Leaving Las Vegas (1995)
Written & Directed by Mike Figgis
Leaving Las Vegas was based on a novel of the same name written by John O’Brien. O’Brien moved to Los Angeles in the early 1980s with dreams of becoming a screenwriter. By 1992, his marriage had fallen apart, and he had become severely depressed. He was still writing though, even using a connection through his ex-wife to pen an episode of Nickelodeon’s Rugrats, which was subsequently edited to the point of being unrecognizable. O’Brien published his first novel in 1990, Leaving Las Vegas, which was sold to become a film in 1994. Within weeks of the deal, O’Brien died from a self-inflicted gunshot wound to the head. He was 33 years old. He died alone in his apartment.
Leaving Las Vegas is the story of screenwriter Ben Sanderson (Nicolas Cage), who has allowed his alcoholism to torpedo his entire personal and professional lives. His wife left him and took their son, all his connections in the industry are pretending they don’t know him, and he’s just been fired from his studio gig being given a generous severance and words of advice from a concerned boss. Ben decides that life isn’t worth living and so he will move to Las Vegas where the liquor flows 24/7, get a motel room for a month, and drink himself to death. He happens to meet Sera (Elizabeth Shue), a sex worker in Vegas who is under the thumb of a Polish pimp. The pimp’s debts catch up to him, and he lets Sera go before they try to harm her.
With her only human connection severed, Sera takes pit in the pathetic Ben, who pays her for the evening, unable to perform sexually but merely wanting companionship. She chooses to accept what Ben is doing to himself in exchange for having him move in with her so she can keep him out of trouble and have his warm, non-judgmental presence. These two people have no one and are coming to a point in life where the concept of the future seems laughably absurd. In each other, they find a sort of twisted but genuine love, complete acceptance of the other without demands of change to fit a preconception.
Leaving Las Vegas is one of the bleakest mainstream films I’ve ever seen, and there’s no way you could tell this story without that tone. Audiences are so conditioned by most wide release pictures that we expect Sera to give Ben a reason to stop drinking and keep living. Or we think she’ll give up sex work and get married and live happily ever after. That’s not this movie, and it would be dishonest to twist the story in that direction. I don’t think the film presents alcoholism in an entirely realistic manner, and doing so would cascade the story deeper into the hellish nightmare it already is. Director Mike Figgis tries to find organic moments of humor without being cloying and manipulative. The final scene of the movie doesn’t hold anything back and will shatter your heart without ever playing the moment as maudlin.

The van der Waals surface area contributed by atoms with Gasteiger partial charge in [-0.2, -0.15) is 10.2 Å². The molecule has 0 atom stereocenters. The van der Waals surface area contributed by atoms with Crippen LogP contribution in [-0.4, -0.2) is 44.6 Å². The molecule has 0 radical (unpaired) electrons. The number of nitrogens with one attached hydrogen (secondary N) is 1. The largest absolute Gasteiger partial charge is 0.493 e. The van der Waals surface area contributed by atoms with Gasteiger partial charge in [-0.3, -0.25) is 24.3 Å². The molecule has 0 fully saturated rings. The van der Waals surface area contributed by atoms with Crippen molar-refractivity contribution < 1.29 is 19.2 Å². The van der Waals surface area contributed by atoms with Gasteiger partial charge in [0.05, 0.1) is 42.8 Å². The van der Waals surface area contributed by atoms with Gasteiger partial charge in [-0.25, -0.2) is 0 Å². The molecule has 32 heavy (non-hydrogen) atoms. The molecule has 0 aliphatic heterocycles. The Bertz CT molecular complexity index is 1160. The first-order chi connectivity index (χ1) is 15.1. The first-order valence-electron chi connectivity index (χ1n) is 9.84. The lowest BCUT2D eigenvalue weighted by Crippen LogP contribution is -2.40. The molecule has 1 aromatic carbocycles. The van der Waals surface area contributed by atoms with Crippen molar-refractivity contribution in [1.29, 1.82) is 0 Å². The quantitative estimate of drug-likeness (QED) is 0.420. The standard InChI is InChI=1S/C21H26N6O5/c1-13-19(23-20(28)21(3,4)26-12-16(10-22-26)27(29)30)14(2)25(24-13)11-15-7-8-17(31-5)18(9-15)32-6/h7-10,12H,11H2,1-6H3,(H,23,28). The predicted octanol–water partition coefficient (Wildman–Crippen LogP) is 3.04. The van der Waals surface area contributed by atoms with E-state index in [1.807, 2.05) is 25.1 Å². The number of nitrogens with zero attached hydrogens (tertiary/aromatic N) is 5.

The story feels like cliche material: the down on his luck drunk and the hooker with a heart of gold. What elevates them are the performances of Nicolas Cage and especially Elizabeth Shue. I almost see her as the protagonist of the story, with Ben being a supporting figure. She is the one who still has to live when the screen goes black, she’s the character whose therapy sessions we get snippets of. Because of her line of work, she’s had to learn to withhold personal judgment while being used. Sera isn’t helpless, though, she talks about the power of providing people with their fantasies and how they worship her for a brief moment with awe. With Ben, she withholds judgment but receives love instead of being expected to give all of herself to him.
Leaving Las Vegas is a sometimes obnoxious, and at other contemplative, American tragedy. The setting Las Vegas brings up all sorts of associations with excess and destructive consumption. It’s a city that, by all rights, shouldn’t exist, plopped down in the middle of the desert with humanity usurping nature to pump water and electricity into the place. Vegas is an act of capitalist defiance against nature. So too is Ben’s decision to destroy himself, going against everything that’s drilled into people as they grow up, being told to pursue their dreams. But what if that dream doesn’t just not come true but combusts in your face, knocking out all the supports below? The film isn’t encouraging people to go out and mimic Ben, but the filmmaker, like Sera, never passes judgment on him. This is who Ben is, this is the choice he has made, he never asks for your permission or forgiveness, Ben is paying his own way, but he demands his life end by his own hands, that the universe at least gives him that.